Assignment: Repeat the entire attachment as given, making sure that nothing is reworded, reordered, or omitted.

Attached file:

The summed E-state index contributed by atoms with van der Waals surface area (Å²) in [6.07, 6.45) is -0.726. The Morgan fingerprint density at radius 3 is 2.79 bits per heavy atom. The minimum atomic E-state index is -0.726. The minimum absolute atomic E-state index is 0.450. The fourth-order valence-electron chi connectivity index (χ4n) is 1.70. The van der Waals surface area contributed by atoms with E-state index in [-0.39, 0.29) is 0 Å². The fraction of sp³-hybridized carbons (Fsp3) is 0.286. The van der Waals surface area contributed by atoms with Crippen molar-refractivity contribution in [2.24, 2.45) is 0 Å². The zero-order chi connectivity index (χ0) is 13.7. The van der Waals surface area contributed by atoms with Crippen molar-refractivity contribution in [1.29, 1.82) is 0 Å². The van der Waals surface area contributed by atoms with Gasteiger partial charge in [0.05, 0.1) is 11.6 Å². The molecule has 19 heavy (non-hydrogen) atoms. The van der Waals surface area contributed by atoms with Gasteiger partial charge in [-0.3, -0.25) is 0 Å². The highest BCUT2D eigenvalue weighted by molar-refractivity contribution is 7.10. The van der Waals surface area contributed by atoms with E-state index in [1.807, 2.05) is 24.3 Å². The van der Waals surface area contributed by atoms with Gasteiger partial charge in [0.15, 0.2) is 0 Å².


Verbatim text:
The summed E-state index contributed by atoms with van der Waals surface area (Å²) in [6.07, 6.45) is -0.726. The Morgan fingerprint density at radius 3 is 2.79 bits per heavy atom. The minimum atomic E-state index is -0.726. The minimum absolute atomic E-state index is 0.450. The fourth-order valence-electron chi connectivity index (χ4n) is 1.70. The van der Waals surface area contributed by atoms with E-state index in [-0.39, 0.29) is 0 Å². The fraction of sp³-hybridized carbons (Fsp3) is 0.286. The van der Waals surface area contributed by atoms with Crippen molar-refractivity contribution in [2.24, 2.45) is 0 Å². The zero-order chi connectivity index (χ0) is 13.7. The van der Waals surface area contributed by atoms with Crippen molar-refractivity contribution in [1.29, 1.82) is 0 Å². The van der Waals surface area contributed by atoms with Gasteiger partial charge in [0.05, 0.1) is 11.6 Å². The molecule has 19 heavy (non-hydrogen) atoms. The van der Waals surface area contributed by atoms with Gasteiger partial charge in [-0.3, -0.25) is 0 Å². The highest BCUT2D eigenvalue weighted by molar-refractivity contribution is 7.10. The van der Waals surface area contributed by atoms with E-state index in [1.807, 2.05) is 24.3 Å². The van der Waals surface area contributed by atoms with Gasteiger partial charge in [0.15, 0.2) is 0 Å².